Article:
By Ben Cohen
Krugman warns that the stimulus must continue, despite the Right’s calls to reign in spending:
The first example of policy
in a liquidity trap comes from the 1930s. The U.S. economy grew rapidly
from 1933 to 1937, helped along by New Deal policies. America, however,
remained well short of full employment.
Yet policy makers
stopped worrying about depression and started worrying about inflation.
The Federal Reserve tightened monetary policy, while F.D.R. tried to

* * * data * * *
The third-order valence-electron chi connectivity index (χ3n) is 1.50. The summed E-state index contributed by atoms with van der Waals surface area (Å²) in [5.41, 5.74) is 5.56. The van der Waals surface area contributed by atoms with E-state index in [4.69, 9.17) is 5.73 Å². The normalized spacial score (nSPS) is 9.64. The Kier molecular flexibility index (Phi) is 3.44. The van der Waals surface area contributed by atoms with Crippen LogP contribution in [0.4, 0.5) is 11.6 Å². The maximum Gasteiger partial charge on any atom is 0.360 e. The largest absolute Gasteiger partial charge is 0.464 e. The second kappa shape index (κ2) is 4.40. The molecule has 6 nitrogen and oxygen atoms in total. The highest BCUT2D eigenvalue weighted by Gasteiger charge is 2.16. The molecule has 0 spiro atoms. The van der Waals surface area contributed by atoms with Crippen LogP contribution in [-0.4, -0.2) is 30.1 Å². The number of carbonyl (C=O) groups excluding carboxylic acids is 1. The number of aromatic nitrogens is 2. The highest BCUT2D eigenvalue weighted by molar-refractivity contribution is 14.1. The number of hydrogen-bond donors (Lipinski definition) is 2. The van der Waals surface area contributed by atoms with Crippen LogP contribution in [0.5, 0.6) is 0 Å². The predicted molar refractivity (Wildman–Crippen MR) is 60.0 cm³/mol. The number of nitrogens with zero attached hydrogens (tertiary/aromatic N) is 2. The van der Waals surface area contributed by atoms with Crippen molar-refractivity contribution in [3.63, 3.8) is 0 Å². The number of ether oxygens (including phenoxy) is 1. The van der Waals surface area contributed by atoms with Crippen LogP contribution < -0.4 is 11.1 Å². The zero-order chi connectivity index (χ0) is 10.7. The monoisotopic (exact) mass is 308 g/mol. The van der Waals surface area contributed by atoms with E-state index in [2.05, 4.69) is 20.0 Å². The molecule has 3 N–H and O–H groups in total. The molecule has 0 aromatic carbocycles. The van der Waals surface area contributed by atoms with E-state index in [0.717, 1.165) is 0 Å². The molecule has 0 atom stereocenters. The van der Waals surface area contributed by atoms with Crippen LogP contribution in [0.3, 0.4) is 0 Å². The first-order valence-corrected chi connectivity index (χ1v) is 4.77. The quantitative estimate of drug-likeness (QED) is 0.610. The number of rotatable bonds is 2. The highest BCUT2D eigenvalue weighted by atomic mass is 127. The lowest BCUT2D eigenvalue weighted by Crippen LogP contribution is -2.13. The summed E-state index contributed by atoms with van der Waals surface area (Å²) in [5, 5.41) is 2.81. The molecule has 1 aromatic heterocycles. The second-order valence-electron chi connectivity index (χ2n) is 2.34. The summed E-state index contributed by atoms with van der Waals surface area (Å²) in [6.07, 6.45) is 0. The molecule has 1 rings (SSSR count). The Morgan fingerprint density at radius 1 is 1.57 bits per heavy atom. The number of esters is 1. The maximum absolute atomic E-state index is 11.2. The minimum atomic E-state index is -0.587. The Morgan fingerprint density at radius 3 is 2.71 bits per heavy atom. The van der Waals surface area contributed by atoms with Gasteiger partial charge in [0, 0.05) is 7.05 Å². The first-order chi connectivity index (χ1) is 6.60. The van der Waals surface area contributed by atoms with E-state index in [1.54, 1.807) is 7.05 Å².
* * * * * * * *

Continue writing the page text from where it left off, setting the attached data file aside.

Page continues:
balance the federal budget. Sure enough, the economy slumped again, and
full recovery had to wait for World War II.
The second example is
Japan in the 1990s. After slumping early in the decade, Japan
experienced a partial recovery, with the economy growing almost 3
percent in 1996. Policy makers responded by shifting their focus to the
budget deficit, raising taxes and cutting spending. Japan proceeded to
slide back into recession.
And here we go again.
Ben Cohen is the editor and founder of The Daily Banter. He lives in Washington DC where he does podcasts, teaches Martial Arts, and tries to be a good father. He would be extremely disturbed if you took him too seriously.